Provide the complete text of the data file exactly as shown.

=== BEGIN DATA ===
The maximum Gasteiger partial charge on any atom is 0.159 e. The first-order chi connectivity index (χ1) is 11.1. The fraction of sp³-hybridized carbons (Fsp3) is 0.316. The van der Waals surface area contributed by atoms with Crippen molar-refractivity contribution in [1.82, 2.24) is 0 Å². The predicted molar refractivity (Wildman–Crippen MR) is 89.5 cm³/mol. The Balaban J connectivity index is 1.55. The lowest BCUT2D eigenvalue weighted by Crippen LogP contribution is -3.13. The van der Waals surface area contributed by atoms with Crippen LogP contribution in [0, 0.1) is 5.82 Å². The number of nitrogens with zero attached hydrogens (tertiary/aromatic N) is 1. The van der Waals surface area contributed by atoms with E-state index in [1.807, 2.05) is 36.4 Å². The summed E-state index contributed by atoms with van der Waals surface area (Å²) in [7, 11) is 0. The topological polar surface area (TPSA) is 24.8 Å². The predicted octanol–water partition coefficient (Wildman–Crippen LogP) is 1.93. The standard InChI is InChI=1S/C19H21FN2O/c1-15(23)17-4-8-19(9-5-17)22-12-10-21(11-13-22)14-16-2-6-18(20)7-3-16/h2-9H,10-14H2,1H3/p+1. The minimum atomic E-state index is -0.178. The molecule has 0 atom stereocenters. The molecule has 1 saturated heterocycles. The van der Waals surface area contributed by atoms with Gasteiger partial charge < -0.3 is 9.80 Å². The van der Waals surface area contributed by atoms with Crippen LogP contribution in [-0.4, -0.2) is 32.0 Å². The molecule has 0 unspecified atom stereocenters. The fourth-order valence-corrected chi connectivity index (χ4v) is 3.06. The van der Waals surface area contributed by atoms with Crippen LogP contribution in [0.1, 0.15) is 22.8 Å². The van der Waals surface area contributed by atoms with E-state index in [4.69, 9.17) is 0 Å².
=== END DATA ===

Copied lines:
The maximum Gasteiger partial charge on any atom is 0.159 e. The first-order chi connectivity index (χ1) is 11.1. The fraction of sp³-hybridized carbons (Fsp3) is 0.316. The van der Waals surface area contributed by atoms with Crippen molar-refractivity contribution in [1.82, 2.24) is 0 Å². The predicted molar refractivity (Wildman–Crippen MR) is 89.5 cm³/mol. The Balaban J connectivity index is 1.55. The lowest BCUT2D eigenvalue weighted by Crippen LogP contribution is -3.13. The van der Waals surface area contributed by atoms with Crippen LogP contribution in [0, 0.1) is 5.82 Å². The number of nitrogens with zero attached hydrogens (tertiary/aromatic N) is 1. The van der Waals surface area contributed by atoms with E-state index in [1.807, 2.05) is 36.4 Å². The summed E-state index contributed by atoms with van der Waals surface area (Å²) in [7, 11) is 0. The topological polar surface area (TPSA) is 24.8 Å². The predicted octanol–water partition coefficient (Wildman–Crippen LogP) is 1.93. The standard InChI is InChI=1S/C19H21FN2O/c1-15(23)17-4-8-19(9-5-17)22-12-10-21(11-13-22)14-16-2-6-18(20)7-3-16/h2-9H,10-14H2,1H3/p+1. The minimum atomic E-state index is -0.178. The molecule has 0 atom stereocenters. The molecule has 1 saturated heterocycles. The van der Waals surface area contributed by atoms with Gasteiger partial charge < -0.3 is 9.80 Å². The van der Waals surface area contributed by atoms with Crippen LogP contribution in [-0.4, -0.2) is 32.0 Å². The molecule has 0 unspecified atom stereocenters. The fourth-order valence-corrected chi connectivity index (χ4v) is 3.06. The van der Waals surface area contributed by atoms with Crippen LogP contribution in [0.1, 0.15) is 22.8 Å². The van der Waals surface area contributed by atoms with E-state index in [4.69, 9.17) is 0 Å².